Napa Valley Insight Meditation Message Board › Benefits of Metta: reading for Oct 29th NVMG
At our next meeting (Oct 29) we will finish the third chapter of Sharon Salzberg's book, "Loving-kindness: The Revolutionary Art of Happiness." If you do not yet have a copy of the chapter, you can download it by clicking on the link below:
In the second half of the chapter, Sharon describes the 11 benefits of practicing metta as characterized by the Buddha. Some of these benefits evoke metaphysical properties. For example, “Devas will protect you” is one of the benefits. Devas can be thought of as being “non-human beings who share the characteristics of being more powerful, longer-lived, and, in general, living more contentedly than the average human being.” Kind of like a happy spirit. There is, however, a more humanistic definition of the word Deva ascribed to the Buddha, which is a moral person. Thus, perhaps this benefit means that practicing metta helps foster greater ethical and moral behavior. Such wholesome qualities protect us in the sense that they help endear a greater sense of love and compassion for ourselves.
At the end of the chapter, Sharon invites us to reflect on what we see as the benefits of metta practice. Perhaps you will find that some (or all) of the traditional benefits discussed in the chapter resonate with you, or perhaps you will come up with your own list of benefits that speak to your belief about the power of love. The purpose of this reflection is to bring us greater joy and confidence, so there are no wrong answers. Just see what comes up for you.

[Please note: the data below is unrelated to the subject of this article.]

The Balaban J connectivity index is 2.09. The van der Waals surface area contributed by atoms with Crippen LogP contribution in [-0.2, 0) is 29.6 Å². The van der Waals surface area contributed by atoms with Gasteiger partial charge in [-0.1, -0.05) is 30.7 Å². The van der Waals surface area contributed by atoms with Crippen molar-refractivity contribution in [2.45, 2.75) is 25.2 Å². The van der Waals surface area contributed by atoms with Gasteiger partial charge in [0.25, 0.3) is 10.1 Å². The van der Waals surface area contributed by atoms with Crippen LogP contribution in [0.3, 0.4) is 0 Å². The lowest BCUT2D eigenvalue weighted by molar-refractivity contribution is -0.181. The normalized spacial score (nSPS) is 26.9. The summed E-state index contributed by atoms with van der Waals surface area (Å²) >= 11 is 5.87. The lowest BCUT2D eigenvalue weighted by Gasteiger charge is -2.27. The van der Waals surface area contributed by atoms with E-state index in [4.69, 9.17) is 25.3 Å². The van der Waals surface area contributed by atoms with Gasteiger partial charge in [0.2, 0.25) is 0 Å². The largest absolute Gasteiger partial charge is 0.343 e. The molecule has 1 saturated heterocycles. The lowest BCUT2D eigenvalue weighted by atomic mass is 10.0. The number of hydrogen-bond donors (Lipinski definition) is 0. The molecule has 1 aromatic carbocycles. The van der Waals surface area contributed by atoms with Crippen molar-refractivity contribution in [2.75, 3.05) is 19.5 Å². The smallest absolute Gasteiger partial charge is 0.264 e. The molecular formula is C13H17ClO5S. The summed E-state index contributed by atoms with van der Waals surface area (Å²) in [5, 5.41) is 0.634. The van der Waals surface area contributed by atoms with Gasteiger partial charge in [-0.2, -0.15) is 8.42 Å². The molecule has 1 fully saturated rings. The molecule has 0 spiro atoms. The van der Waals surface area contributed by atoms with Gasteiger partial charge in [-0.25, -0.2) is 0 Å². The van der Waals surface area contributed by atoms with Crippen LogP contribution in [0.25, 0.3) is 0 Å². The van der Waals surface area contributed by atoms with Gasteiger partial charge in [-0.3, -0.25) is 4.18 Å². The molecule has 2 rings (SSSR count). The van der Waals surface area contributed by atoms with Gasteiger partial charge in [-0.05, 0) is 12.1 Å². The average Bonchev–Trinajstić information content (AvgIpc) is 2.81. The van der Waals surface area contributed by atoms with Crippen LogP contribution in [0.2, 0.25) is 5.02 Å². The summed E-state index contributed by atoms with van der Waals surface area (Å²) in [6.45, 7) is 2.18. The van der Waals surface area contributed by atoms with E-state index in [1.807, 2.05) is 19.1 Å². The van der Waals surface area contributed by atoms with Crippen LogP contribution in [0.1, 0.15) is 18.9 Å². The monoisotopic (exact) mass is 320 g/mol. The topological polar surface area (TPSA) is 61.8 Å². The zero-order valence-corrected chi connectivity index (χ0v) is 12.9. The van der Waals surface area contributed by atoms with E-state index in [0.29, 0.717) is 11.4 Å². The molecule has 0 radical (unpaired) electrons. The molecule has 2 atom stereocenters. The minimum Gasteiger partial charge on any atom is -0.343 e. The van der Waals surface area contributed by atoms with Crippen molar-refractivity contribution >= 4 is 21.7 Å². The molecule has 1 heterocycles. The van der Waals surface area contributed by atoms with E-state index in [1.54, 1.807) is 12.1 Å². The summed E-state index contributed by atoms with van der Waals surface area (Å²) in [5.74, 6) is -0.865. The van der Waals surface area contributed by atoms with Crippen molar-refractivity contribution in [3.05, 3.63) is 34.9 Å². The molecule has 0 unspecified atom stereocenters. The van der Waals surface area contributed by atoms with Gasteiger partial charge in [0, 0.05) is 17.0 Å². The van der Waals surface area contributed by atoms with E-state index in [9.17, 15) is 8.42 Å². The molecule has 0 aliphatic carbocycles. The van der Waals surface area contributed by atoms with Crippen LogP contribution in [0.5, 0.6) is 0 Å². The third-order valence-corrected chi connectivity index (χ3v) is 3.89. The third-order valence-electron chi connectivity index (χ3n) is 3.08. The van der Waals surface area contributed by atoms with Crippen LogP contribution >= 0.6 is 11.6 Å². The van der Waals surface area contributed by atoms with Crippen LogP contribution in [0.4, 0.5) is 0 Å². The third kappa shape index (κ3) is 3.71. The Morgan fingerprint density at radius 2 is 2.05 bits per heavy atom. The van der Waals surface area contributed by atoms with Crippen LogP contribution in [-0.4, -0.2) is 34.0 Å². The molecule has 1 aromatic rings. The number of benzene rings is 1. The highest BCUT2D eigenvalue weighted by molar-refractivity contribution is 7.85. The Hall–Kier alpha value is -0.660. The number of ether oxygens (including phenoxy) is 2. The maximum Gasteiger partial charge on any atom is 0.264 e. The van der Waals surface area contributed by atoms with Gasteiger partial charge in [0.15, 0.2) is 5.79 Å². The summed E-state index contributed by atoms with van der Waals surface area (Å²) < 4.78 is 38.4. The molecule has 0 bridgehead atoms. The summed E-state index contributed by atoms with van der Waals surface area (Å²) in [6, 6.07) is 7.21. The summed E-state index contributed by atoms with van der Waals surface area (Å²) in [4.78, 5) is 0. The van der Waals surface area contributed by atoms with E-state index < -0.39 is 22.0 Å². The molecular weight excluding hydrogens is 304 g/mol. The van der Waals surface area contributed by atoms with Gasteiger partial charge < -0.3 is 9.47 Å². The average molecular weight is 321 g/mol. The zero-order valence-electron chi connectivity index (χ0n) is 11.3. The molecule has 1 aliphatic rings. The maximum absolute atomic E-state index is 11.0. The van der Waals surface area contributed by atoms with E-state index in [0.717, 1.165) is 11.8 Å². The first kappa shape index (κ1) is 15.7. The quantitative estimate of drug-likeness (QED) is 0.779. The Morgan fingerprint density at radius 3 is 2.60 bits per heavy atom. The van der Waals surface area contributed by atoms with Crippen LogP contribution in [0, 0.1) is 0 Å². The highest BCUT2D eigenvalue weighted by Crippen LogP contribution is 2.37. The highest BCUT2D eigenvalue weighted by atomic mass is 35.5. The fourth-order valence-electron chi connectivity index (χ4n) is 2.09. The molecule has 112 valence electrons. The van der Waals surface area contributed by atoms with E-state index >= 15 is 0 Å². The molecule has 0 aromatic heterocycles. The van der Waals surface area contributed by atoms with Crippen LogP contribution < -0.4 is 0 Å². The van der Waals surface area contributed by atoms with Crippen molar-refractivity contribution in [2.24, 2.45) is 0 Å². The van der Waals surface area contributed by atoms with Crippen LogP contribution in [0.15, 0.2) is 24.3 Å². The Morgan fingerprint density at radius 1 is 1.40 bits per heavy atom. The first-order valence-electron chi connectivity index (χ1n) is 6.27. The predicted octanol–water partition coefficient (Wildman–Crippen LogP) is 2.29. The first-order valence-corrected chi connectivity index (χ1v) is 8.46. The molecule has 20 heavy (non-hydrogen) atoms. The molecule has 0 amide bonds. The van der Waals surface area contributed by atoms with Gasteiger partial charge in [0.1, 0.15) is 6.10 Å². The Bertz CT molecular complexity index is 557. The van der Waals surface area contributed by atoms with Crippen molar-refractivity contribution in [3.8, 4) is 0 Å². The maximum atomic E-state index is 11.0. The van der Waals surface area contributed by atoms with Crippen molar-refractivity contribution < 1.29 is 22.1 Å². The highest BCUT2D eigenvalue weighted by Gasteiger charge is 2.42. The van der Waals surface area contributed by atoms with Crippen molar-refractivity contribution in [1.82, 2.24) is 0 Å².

In Buddhism, metta practice is seen as a way to cultivated wise intention, part of the eight fold path leading to the liberation of suffering. We can overcome negative and unwholesome thought patterns by bringing awareness to our intention to foster greater goodwill, compassion and kindness towards ourselves and others. This gives rise to thought patterns that lead us take wholesome actions in the world. A traditional refrain on the power of intention can be stated as follows.
Intention manifests as thoughts;
Thoughts lead to actions;
Actions develop into habit;
And habit hardens into character.
So watch our intention and its ways with care,
And let it spring from love,
Born out of concern for all beings.
Neuroscience tells us that setting an intention ‘primes’ our nervous system to be on the lookout for whatever will support our intentions. In his book “The Mindful Brain”, Daniel Siegel talks about the effect paying “attention to intention” has on our brain and how this affects our experience of our surroundings. He writes, “Intentions create an integrated state of priming, a gearing up of our neural system to be in the mode of that specific intention: we can be readying to receive, to sense, to focus, to behave in a certain manner.” In other words, when we pay attention to our intentions, we are more likely to notice and connect with the relevant actions, opportunities and people that will make our intentions come to fruition.
As we pay attention to our intention to cultivate greater goodwill and compassion, we are training our brains to connect with the wholesome thoughts that can bring us greater happiness. We are also creating the conditions that allow us to let go of unwholesome thoughts grounded in greed, hate and delusion that bring greater suffering. That is the power of intention. That is the power of metta.